In the 51st Federalist Paper, James Madison famously wrote, "Ambition must be made to counteract ambition. The interest of the man must be connected with the constitutional rights of the place." The mechanism of American "separation of powers" is often said to derive from Madison's insight. That is, it is not only that Congress, the Executive, and the Judiciary have quite different formal powers; it is also ostensibly true that members of each branch are psychologically disposed to work zealously to preserve the institutional prerogatives of the branch with which they are connected and will therefore be vigilant in trying to prevent incursions from the other branches. If Madison were correct, then one would predict that Alito's nomination stood almost no chance. There is no reason for any member of what might be termed a "Madisonian" Congress to vote for Alito. Instead, senators would be looking for someone who had demonstrated great respect for the Congress and seemed likely to take Congress's side in any potential struggles with the White House. This is, of course, not happening.

At this point I cannot divine whether Senate Republicans are true believers willfully destroying their own institution, or if they are just children following the pied piper out of Hamelin. But I am convinced that the Alito/Roberts/Scalia/Thomas court will prove to be more hostile to Congressional power than any Supreme Court in seventy years. If these Congressional "public servants" see their roles as anything other than an opportunity for graft, they will find that they have sawed off the branch on which they sit well inboard of their perch. In any event, the result will be the destruction of a structure that has stood for two centuries.

The fact that Alito had a team of Republican coaches from Article I (including at least Senator Lindsey Graham) and Article II (a large team from the Justice Department) to ensure his rise to the pinnacle of the world of Article III makes clear that party now trumps all. I am not sure who is more at fault for what is about to happen: the Democratic Senators who meekly oppose the interring of their institution and fail, or the Republicans who conspire to strip their own power and succeed.

Now the last best hope for our Republic is a filibuster. I believe the stakes are really that high, and that, failing such drama, two centuries of Constitutional government will be snuffed out.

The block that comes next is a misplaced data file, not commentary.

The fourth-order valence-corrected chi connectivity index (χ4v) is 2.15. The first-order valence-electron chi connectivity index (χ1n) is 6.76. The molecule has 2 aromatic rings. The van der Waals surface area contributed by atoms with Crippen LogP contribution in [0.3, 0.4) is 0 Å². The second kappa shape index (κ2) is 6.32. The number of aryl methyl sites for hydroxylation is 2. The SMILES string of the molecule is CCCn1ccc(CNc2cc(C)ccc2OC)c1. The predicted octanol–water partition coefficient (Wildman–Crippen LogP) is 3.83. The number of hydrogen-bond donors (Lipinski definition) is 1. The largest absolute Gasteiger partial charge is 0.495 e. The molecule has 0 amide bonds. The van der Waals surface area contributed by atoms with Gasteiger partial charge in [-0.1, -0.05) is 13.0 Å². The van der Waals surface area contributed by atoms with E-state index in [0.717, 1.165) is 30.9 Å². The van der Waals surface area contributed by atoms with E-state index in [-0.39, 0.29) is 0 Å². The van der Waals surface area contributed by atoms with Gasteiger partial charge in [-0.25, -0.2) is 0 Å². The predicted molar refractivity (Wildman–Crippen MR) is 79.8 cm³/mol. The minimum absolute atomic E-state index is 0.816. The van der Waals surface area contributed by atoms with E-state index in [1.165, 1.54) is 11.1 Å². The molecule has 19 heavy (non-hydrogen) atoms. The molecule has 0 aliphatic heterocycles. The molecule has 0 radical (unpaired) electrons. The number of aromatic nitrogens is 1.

Incredibly, the oxymoronic Democratic leadership in Washington appears intent on letting the neocons complete their revolution. Stalwart milquetoasts like Diane Feinstein say they will vote against Alito, but caution against using the only effective weapon left to them. They fear triggering a Constitutional crisis that is already virtually over. Their "dry powder" policy has played right into the monarchist strategy of death by a thousand cuts. Hundreds of years from now, archaeologists will open a bunker and discover the encircled remains of the Democratic leadership, as desiccated as their powder.

Make no mistake about what is at stake here. The Supreme Court is already dangerously deferential to executive power. Only days ago, the Court let stand the conviction of a protester who committed the crime of holding a "no war for oil" sign at a Bush event held on public property in South Carolina in 2002. The Department of Justice has begun demanding that Google and other internet search providers turn over search records. Conservatives are paying students to expose "radical" college professors. Safeguarding our rights under the First Amendment may be the most sacred of the traditional duties of the Supreme Court. If Samuel Alito joins his deferential brethren on the Court, that role will recede into history. In its place will likely come a new Sedition Act, and in a year or three the courts will cheerfully approve the banning of websites like this one for our protection.

The NSA domestic spying scandal exposes the overthrow of the judiciary by this Administration. Bush's naked attempt to eviscerate the ban on torture even as it nominally accepted it is a takeover of the legislative function. Nobody -- not even Richard Nixon – has ever asserted the right to usurp both of those powers to the executive until now. They are close to achieving their dream – a government consisting of one branch and two fig leaves.

What Bush wants, and Alito is happy to deliver, is an absolute monarchy -- exactly what the Founding Fathers fought hardest to avoid. What these duplicitous evil men do sub rosa is completely at odds with the form of government Jefferson, Madison and Hamilton created to prevent such accumulation of power. And these traitors to the very causes they espouse are happy to argue legal fiction on a truly astounding scale in order to get it.

This mind-boggling sophistry is part of the real war now being fought: Caesar is marching on Rome, and the Republic is under siege. If Alito is confirmed, the emperor-in-waiting will have another monarchist dismantling the "least political branch" from within, and the closed coffin of our Republic will want for one less nail.